// The code in setup() prepares all the components of the device and allows the user to set the current time.

  String time1, time2;
  // Initialize sensors, the PME and the serial port.
  BMP180.begin();
  dht.begin();
  CuriePME.begin();
  Serial1.begin(115200);
  while (!Serial1);
  // Do nothing while waiting for serial input.
  while (Serial1.available() == 0)
  {

  }
  // Read the input to clear the serial buffer but do nothing with the data.
  Serial1.readString();
  Serial1.println("UGM V.1.0.0 RELEASE");
  Serial1.println("By James Yu");
  Serial1.println();
  Serial1.print("Enter the current 24h time (hours): ");
  while (Serial1.available() == 0)
  {

  }
  // Wait for data to be typed in and save the data when it is.
  time1 = Serial1.readString();
  Serial1.println(time1);
  Serial1.print("Enter the current 24h time (minutes): ");
  while (Serial1.available() == 0)
  {

  }
  // Wait for data and save it.
  time2 = Serial1.readString();
  Serial1.println(time2);
  Serial1.println(time1 + ":" + time2);

  // This function sets the Arduino 101 RTC to the speficied times. As only hours and minutes are relevant, everything else is pre-defined.
  setTime(time1.toInt(), time2.toInt(), 00, 01, 01, 2018);
  Serial1.println();
  Serial1.println("LIST OF COMMANDS");
  Serial1.println("     LD Loop sensor data every 2 seconds.");
  Serial1.println("     DL Disable sensor data loop.");
  Serial1.println("     DD Display sensor data.");
  Serial1.println("     SS Show statistics of previous day's data readings.");
  Serial1.println("     ST Show trends of data in the past 30 days.");
  Serial1.println("     DC Display characteristics save data.");
  Serial1.println("     SC Show command list.");
}

// Boolean variables that tell whether a sensor is actually active or not.
boolean humidityStatus, temperatureStatus, bmpStatus;
// Numerical data variables.
float humidityValue, temperatureValue, bmpTempValue, pressureValue, temperature;

float data[24][3]; // Array for hourly data.
float vectorF[3]; // Array for averages of hourly data.
uint8_t vector[4]; // Array for averages to be classified into the PME.
float characteristics[30][3]; // Array for PME classifications and associated data.
int dayData[30]; // Array for classifications of the past 30 days.

int i;
int j = 0;
int category = 0;
int prevDayResponse = -1;

void loop() {
  // The code in the first section of loop() interprets serial commands.

  // If serial data is available during the loop, read it.
  if (Serial1.available() > 0)
  {
    String commandX = Serial1.readString();
    // Having "\r\n" at the end of each string check is necessary for the Arduino 101 to interpret sent strings properly.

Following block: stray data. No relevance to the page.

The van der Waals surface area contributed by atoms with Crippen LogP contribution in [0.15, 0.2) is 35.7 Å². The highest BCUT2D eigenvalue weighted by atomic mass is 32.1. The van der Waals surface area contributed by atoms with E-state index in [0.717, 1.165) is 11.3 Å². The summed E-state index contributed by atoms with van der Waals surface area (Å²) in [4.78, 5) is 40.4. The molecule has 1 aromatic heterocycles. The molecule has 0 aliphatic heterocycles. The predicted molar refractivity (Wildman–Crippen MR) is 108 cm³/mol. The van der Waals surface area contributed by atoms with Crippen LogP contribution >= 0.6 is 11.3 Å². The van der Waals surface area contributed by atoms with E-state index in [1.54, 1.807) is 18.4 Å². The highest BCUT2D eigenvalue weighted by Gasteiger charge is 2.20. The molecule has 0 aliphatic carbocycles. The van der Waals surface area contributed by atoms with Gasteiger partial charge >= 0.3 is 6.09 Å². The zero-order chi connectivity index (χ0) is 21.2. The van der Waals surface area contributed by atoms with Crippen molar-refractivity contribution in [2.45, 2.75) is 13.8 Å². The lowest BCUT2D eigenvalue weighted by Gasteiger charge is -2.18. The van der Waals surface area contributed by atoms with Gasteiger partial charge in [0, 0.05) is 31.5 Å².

if (commandX == "LD\r\n")
    {
      CurieTimerOne.start(2000000, &dataLoopISR); // Activates an interrupt service routine every 2 seconds, which is set alongside any other code running.
    }
    else if (commandX == "DL\r\n")
    {
      CurieTimerOne.kill(); // Disables the interrupt service routine.
    }
    else if (commandX == "DD\r\n")
    {
      // This function prints out a single instance of sensor readings at the time the command is sent.
      Serial1.print("Time:");
      Serial1print(hour());
      Serial1.print(":");
      Serial1print(minute());
      Serial1.println();
      // If both the BMP180 and DHT22 are available, use the average of the two temperature values as the recorded temperature value.
      if (bmpStatus == true && temperatureStatus == true)
      {
        temperature = (bmpTempValue + temperatureValue) / 2;
        Serial1.println("Temperature:" + String(temperature) + "*C"); // Prints temperature.
        Serial1.println("Pressure:" + String(pressureValue) + "hPa"); // Prints pressure.
      }
      // If only the BMP180 is available for temperature, use that.
      else if (bmpStatus == true && temperatureStatus == false)
      {
        temperature = bmpTempValue;
        Serial1.println("Temperature:" + String(temperature) + "*C");
        Serial1.println("Pressure:" + String(pressureValue) + "hPa");
      }
      // If only the DHT22 is available, use that.
      else if (temperatureStatus == true && bmpStatus == false)
      {
        temperature = temperatureStatus;
        Serial1.println("Temperature:" + String(temperature) + "*C");
      }
      // If the DHT22 is available, read humidity values.
      if (humidityStatus == true)
      {
        Serial1.println("Humidity:" + String(humidityValue) + "%"); // Prints humidity.
      }
    }
    else if (commandX == "SS\r\n")
    {
      // This command prints data averages and classification of the previous day's readings.
      if (prevDayResponse == -1)
      {
        // This will only be called if no data has been classified yet. After the first 24 hours of operation, this should not appear again.
        Serial1.println("No previous day data yet!");
      }
      else
      {
        // If data exists, print it out.
        Serial1.println("Yesterday's data recordings:");
        Serial1.println("     Recorded category: " + String(prevDayResponse));